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KPMG Performance Audit of Department of Education

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KPMG Performance Audit of Department of Education Public Comment and DOE Responses The following is a summary of the comments received by Commissioner Lucille E. Davy from the public regarding the KPMG Performance Audit of the Department of Education. Each commenter is identified at the end of the comment by a letter which corresponds to the following list: A. Diana Autin, Statewide Parent Advocacy Network B. Lindy Wilson, Building Our Children’s Future C. Joyce Powell, New Jersey Education Association D. Michael A. Vrancik, New Jersey School Boards Association E. Barry R. Ersek, New Jersey Association of School Administrators F. Rae C. Roeder, President CWA Local 1033 G. Jack Long 1. Comment: The Department must be adequately staffed, assigned to tasks appropriately, and thoroughly prepared before new initiatives are put into place. The lack of sufficient resources and staffing will make the implementation of new initiatives difficult in the current proposed timelines. The staff needs adequate training to assure consistency and competent implementation of NJQSAC and CORE. Both the NJDOE and county staff must be capable of providing effective technical assistance to prepare districts for implementing extensive changes required by NJQSAC and CORE. A, C, D, E, F Response: The Department agrees that adequate staffing, appropriate assignment of tasks and proper training are essential to ensuring the success of the Department’s ...
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KPMG Performance Audit of Department of Education
Public Comment and DOE Responses
The following is a summary of the comments received by Commissioner Lucille E. Davy
from the public regarding the KPMG Performance Audit of the Department of Education.
Each commenter is identified at the end of the comment by a letter which corresponds to
the following list:
A.
Diana Autin, Statewide Parent Advocacy Network
B.
Lindy Wilson, Building Our Children’s Future
C.
Joyce Powell, New Jersey Education Association
D.
Michael A. Vrancik, New Jersey School Boards Association
E.
Barry R. Ersek, New Jersey Association of School Administrators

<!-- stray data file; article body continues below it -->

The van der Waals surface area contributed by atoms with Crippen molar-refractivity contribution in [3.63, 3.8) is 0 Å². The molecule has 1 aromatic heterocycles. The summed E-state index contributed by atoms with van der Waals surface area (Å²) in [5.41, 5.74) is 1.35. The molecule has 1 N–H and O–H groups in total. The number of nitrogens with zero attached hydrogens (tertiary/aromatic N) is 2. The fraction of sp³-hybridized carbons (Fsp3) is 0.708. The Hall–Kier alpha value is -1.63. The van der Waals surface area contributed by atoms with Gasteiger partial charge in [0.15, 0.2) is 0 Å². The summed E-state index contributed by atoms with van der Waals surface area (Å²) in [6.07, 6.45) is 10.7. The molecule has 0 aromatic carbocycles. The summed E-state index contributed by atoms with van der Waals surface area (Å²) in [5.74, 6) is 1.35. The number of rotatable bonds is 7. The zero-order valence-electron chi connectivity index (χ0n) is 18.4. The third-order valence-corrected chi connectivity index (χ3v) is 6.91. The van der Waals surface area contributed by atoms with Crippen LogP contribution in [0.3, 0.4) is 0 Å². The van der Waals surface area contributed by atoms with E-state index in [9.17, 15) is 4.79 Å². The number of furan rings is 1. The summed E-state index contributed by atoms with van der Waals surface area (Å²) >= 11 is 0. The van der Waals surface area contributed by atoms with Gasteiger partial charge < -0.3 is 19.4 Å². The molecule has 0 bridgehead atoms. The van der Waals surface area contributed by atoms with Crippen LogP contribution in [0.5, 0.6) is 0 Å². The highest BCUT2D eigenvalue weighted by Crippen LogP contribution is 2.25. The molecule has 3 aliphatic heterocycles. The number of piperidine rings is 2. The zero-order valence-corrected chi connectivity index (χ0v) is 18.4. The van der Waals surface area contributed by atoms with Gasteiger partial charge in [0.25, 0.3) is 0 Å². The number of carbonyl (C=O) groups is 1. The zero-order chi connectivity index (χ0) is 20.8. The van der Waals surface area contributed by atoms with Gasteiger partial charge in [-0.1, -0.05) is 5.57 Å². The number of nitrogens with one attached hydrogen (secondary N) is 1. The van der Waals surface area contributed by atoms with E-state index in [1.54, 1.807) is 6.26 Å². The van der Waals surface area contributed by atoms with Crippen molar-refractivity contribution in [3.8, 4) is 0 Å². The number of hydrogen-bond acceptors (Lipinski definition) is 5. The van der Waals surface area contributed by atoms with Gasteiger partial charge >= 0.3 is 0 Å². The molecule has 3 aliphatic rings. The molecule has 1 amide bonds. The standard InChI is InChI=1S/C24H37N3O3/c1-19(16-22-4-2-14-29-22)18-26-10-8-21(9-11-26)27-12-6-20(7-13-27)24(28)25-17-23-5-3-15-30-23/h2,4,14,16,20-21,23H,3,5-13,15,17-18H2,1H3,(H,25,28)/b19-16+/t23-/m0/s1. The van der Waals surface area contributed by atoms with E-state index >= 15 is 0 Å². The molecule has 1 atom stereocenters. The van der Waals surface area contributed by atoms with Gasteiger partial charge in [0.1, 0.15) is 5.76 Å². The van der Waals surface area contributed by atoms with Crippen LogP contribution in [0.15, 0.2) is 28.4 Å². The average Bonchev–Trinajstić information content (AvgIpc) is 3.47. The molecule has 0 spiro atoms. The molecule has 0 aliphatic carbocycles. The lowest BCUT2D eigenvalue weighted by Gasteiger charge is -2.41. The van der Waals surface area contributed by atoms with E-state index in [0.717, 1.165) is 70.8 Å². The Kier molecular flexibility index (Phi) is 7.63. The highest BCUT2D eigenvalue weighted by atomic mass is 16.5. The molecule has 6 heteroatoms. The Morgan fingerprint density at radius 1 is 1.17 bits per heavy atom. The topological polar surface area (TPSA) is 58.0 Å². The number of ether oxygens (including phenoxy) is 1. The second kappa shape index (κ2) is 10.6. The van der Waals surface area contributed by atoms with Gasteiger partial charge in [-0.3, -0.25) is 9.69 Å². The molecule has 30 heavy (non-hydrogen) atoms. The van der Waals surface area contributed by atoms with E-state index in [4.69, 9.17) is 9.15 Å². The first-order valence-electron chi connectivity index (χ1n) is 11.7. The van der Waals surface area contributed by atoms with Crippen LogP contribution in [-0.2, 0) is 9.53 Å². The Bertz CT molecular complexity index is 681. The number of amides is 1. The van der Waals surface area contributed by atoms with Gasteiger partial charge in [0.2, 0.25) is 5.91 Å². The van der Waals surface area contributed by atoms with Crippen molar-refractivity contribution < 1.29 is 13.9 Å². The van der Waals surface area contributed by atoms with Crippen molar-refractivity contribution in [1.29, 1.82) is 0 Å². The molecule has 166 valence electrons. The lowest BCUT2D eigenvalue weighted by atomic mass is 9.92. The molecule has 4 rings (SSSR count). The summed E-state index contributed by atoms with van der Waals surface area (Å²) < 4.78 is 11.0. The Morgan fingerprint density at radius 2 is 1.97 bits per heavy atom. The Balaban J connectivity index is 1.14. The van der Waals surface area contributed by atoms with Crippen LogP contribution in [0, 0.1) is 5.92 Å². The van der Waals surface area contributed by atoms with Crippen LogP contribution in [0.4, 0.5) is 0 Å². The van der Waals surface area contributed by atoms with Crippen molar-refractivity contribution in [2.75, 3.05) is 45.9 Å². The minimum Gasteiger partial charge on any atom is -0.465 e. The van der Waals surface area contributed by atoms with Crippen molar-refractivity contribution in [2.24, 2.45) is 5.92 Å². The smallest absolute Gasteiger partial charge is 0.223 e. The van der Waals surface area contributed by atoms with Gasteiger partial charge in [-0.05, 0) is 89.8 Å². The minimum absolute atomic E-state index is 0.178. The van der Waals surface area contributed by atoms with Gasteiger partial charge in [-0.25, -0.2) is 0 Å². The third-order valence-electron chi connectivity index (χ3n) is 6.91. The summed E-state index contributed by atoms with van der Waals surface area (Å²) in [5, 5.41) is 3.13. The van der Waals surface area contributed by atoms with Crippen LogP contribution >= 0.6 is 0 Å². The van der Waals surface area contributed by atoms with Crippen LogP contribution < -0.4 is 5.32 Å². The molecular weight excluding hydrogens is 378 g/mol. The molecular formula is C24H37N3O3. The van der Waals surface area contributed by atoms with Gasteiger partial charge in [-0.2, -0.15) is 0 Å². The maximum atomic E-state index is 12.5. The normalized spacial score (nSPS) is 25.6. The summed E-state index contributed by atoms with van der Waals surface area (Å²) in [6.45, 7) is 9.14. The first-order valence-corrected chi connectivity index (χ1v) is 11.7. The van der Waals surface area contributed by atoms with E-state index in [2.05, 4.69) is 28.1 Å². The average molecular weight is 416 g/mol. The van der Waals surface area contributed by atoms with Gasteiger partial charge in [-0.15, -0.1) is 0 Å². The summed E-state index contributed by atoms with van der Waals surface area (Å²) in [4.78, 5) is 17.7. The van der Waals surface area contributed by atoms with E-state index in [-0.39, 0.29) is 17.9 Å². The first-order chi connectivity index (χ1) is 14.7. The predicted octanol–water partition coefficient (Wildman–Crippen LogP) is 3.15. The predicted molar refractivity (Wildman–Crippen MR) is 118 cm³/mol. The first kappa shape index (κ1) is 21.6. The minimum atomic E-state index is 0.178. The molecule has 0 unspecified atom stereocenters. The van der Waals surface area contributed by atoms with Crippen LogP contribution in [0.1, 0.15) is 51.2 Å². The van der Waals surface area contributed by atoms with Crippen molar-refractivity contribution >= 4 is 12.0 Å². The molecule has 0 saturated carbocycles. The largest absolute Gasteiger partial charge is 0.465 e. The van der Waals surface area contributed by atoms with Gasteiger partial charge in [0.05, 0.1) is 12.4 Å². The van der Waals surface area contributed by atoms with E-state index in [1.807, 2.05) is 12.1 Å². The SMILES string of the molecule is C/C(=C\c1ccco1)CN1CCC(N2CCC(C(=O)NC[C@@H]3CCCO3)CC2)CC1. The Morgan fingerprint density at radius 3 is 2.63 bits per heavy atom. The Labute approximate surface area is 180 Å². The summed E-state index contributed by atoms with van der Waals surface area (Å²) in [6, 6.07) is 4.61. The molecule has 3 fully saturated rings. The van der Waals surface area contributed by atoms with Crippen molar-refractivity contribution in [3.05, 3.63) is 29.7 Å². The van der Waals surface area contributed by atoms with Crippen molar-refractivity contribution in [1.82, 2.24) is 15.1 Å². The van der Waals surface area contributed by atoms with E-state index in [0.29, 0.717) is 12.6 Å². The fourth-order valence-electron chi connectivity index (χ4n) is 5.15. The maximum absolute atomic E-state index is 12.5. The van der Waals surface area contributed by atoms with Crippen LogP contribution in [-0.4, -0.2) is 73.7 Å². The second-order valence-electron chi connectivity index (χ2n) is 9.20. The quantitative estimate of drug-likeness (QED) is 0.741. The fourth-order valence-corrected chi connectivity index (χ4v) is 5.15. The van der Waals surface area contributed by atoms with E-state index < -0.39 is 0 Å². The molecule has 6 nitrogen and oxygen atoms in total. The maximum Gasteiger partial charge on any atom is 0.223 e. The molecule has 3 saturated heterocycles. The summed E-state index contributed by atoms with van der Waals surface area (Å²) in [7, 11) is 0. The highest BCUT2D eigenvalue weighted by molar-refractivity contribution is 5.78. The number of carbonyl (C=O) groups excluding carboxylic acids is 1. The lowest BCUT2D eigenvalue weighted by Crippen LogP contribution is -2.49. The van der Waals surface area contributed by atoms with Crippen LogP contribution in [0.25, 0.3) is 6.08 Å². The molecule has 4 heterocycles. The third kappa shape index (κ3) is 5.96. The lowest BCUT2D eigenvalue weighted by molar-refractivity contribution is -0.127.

F.
Rae C. Roeder, President CWA Local 1033
G.
Jack Long
1. Comment:
The Department must be adequately staffed, assigned to tasks
appropriately, and thoroughly prepared before new initiatives are put into place.
The lack of sufficient resources and staffing will make the implementation of new
initiatives difficult in the current proposed timelines.
The staff needs adequate
training to assure consistency and competent implementation of NJQSAC and
CORE.
Both the NJDOE and county staff must be capable of providing effective
technical assistance to prepare districts for implementing extensive changes
required by NJQSAC and CORE.
A, C, D, E, F
Response:
The Department agrees that adequate staffing, appropriate assignment of tasks
and proper training are essential to ensuring the success of the Department’s initiatives.
The Department has and will continue to assess the skill sets of current staff to meet the
needs of the reorganization and new initiatives and will work to fill vacancies in the
County Offices and Division of Field Services.
The resolution of these staffing issues is
a high priority for the Department
In addition, the Department will create training programs and provide guidance manuals
to assist County Offices with the implementation and execution of CORE.
The newly-
created Division of Field Services will serve as the primary vehicle of communication
between the Department and County Offices to ensure a comprehensive and cohesive
approach to CORE implementation.
With regard to QSAC, the Department intends to establish a QSAC team within the
Division of Field Services responsible for training and providing guidance for County